Physical Responsibilities

Since we love to either get a puppy or a kitten as our pet, I’m going to assume that you are trying to get either one of these pets as your current goal. If you do choose to buy a pet, you need to take into account the amount of maintenance your particular pet will need. If you are looking for a dog, please keep in mind that this task will require high amounts of maintenance.

At first, it will be really easy to take care of your puppy since you will be all hyped up and excited about taking care of this new addition to your family. Since your dog can’t take care of himself, you are responsible for changing out his water bowl, filling in his food bowl with dog food, taking care of his restroom needs, and walking your dog when it is necessary to do so.

Maturing as a Responsible Dog Owner

As you get used to your set of responsibilities, those tasks will slowly but surely begin to get larger as your pet starts to grow and mature into an adult. You might need to play with your dog for a longer period of time, the amount of dog food will begin to increase, and the swap-out rates will become to grow more frequently.

As your puppy starts to mature into an adult, he will begin to shed hair more, and you will need to take care of his grooming needs such as giving him a bath, cutting his hair, and trimming his nails. If you can’t handle the grooming process without hurting your dog, you can always book an appointment at a pet store for professional assistance.

  • Fulfilling the Needs of Your Dog on Time
  • Always Spending Quality Time With Your Dog Daily

The reason why I bolded the phrase “on Time” is that we all have a tendency to push off things when we really don’t want to carry out that task. If you don’t do it, you will probably force one of the parents to do it, which will throw a bad light on you since you promised that you will take care of every physical responsibility that comes with owning a pet. Don’t be lazy and just do it!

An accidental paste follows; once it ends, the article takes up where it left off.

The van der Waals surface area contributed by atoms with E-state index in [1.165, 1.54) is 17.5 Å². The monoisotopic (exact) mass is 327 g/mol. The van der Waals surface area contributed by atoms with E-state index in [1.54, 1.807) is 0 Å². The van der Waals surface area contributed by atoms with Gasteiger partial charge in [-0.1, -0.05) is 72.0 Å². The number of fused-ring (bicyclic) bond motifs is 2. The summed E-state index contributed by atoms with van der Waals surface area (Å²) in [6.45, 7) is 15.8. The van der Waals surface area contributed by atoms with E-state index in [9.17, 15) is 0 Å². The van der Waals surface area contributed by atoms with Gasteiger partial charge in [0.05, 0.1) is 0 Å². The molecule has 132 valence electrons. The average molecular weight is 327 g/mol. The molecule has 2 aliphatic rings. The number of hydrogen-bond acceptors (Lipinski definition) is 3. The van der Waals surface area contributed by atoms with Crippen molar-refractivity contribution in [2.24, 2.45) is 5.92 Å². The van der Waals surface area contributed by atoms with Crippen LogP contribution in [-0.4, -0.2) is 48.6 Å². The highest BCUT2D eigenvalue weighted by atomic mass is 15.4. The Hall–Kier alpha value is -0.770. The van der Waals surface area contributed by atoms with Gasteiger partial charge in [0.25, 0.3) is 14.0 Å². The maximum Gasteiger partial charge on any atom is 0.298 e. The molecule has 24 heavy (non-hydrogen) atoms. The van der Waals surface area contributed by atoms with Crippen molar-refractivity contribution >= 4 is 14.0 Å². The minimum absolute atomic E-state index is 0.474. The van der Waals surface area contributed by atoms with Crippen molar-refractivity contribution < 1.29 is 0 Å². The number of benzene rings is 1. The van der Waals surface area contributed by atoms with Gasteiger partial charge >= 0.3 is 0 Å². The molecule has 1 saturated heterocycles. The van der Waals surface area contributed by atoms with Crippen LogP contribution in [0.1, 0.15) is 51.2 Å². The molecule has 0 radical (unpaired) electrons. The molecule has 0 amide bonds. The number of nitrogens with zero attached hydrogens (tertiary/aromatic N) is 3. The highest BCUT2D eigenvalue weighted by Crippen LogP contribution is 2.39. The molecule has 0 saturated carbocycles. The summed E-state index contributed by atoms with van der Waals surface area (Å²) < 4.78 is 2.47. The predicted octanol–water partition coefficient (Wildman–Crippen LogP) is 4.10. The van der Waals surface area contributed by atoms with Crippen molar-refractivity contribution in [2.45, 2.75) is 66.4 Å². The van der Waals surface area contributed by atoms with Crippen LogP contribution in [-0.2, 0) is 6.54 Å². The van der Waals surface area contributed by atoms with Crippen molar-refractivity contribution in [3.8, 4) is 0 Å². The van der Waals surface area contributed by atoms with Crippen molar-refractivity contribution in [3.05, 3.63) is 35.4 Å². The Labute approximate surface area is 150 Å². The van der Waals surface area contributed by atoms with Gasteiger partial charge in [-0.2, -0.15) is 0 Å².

Sometimes, we tend to forget the important things in life when we are so busy caught up in our own schedule. Even during those times, spend a couple of minutes between your tasks to spend time with your dog since your pet needs companionship which gives him the steadfast assurance of being a member of your family’s “pack.”

Are You Really Ready?

Do you think that you can handle all this responsibility that comes with owning a pet? Don’t answer this question lightly since many dogs have become homeless because their owners couldn’t handle their responsibilities seriously. And you know what happens to homeless dogs? They are sent to the animal shelter and if no family claims them for a certain time period, they are put to death.

If your answer is no, you should not be asking this question to your parents, and even if you do get a dog, your pet will bring more misery to your family than happiness since the responsibilities of raising that pet will be an added burden to your parents who are already swamped with raising you from childhood. Even if your answer is yes, you should think twice before asking your parents for a dog since raising an animal requires much time and patience.

  • Sacrifice in Time (Physical Tasks and Responsibilities)
  • Restrictions when Travelling (Pet-Allowed Accommodations) << BIG FACTOR

If you are still adamant about getting a pup, then you also need to seriously consider the sacrifices that you and your family have to make. You need to make sure that your dog’s needs (food, water, going to the restroom, etc.) are cared for at all times. In addition, you probably need to spend more time researching for other products for your dog, exercising your dog, and spending quality time with your dog to bond with your pet.

Not only that, you are restricted when going off on holidays since some accommodations require additional fees to house your pet, and some facilities are really strict regarding pets. If you are in a situation that you can’t really leave your dog with someone else for a certain period of time, you are either stuck with your dog at your home or you need to pay a pet store to keep your dog for a certain period of time.

Conclusion: Should You Be Asking That Question?

After getting a quick overview of your responsibilities, do you really want to ask that question about getting a puppy to your parents? Now, you should be a little bit scared and quite a bit worried since owning a pet is a serious responsibility that you will have to carry for the rest of your pet’s life.

This was a big problem in my family since we didn’t really consider the responsibilities that will come from owning a pet because it was our first puppy. However, we quickly realized that this responsibility was too big to handle for us, which meant that our family was at constant quarrels with each other due to our puppy, which led to much unhappiness within our family. So don’t let that happen to your family either!